Frank Ritter (fer2@psu.edu)

17 June 2000, revised 12 nov 2000

There are multiple ways that numbers can be tested to see if they are not random. The simplest ways are to look at the distributions and to look at the order of the numbers.


Create two distributions. For example, take one from a handbook of truely random numbers, and the other is get from a computer's random number generator.


Week 1. Choosing distributions. Generate two distributions each of 50 numbers.

One should be truely random. You should document how you created it and why you believe it is random. The other should come from a psuedo-random distribution, such as a computer program or programming language.You should note how its non-random nature might be noticed. You are essentially setting up a homework problem for another group. You will be marked based on how fair and appropriate the two distributions are. You should note what you expect the other team to do, and how they might tell the distributions apart.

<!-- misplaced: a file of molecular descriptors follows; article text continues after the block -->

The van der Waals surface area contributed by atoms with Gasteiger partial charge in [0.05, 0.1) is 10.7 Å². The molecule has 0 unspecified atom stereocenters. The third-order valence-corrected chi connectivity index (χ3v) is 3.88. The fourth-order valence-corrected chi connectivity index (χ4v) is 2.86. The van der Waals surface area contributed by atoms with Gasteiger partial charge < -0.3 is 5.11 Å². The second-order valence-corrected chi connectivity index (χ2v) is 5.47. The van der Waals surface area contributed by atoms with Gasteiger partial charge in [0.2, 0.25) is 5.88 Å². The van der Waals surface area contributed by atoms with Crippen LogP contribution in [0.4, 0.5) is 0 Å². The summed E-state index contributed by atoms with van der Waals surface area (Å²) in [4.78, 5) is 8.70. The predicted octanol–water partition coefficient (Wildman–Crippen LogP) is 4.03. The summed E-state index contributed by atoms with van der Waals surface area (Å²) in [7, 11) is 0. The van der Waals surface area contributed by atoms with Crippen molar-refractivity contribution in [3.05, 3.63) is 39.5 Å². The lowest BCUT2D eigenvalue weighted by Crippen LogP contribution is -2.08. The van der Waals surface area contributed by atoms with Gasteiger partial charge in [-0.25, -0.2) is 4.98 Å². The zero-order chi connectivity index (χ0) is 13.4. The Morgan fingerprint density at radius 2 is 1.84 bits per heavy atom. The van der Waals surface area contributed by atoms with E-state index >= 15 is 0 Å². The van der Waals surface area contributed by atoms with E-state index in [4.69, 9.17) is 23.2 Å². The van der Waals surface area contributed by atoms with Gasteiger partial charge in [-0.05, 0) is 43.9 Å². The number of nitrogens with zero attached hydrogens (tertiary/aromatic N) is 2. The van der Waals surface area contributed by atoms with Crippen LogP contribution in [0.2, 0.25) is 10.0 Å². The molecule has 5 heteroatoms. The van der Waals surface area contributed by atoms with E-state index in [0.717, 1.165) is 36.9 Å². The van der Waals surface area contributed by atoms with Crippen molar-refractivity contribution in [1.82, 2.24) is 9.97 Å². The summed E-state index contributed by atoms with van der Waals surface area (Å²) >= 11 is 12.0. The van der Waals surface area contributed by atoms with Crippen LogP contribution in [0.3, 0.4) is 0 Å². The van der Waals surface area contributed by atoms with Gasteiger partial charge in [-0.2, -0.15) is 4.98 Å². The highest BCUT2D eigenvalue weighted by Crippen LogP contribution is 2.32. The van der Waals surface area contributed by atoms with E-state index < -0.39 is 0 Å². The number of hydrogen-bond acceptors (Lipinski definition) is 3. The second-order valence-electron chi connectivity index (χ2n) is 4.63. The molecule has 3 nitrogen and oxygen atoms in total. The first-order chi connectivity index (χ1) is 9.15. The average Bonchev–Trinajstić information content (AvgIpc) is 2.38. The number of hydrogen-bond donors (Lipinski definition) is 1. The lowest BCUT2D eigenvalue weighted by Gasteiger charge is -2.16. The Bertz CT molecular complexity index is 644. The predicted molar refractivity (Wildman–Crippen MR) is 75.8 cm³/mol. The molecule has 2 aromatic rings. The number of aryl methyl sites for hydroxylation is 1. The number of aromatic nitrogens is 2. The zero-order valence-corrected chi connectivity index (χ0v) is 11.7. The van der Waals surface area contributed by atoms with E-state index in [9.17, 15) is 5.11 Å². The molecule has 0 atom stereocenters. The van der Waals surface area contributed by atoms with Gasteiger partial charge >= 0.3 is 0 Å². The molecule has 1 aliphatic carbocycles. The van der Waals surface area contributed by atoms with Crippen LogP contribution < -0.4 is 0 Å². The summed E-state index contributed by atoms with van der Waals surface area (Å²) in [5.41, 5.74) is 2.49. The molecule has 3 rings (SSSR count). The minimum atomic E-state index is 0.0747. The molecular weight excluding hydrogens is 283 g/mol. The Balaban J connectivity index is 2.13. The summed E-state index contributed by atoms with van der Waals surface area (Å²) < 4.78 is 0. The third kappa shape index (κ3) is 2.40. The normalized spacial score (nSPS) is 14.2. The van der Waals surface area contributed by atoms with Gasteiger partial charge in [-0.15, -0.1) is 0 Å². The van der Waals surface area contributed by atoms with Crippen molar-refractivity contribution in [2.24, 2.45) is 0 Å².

Email the TA your distributions, and hand in paper copies in class.

Week 2. Take the two distributions given to you and test them. Generate an answer showing which distribution you think is the psuedo random distribution, and which is the real random distribution. You will be marked less on your correctness (this year anyhow), than on your ablilty to carry through the anlysis and present your case.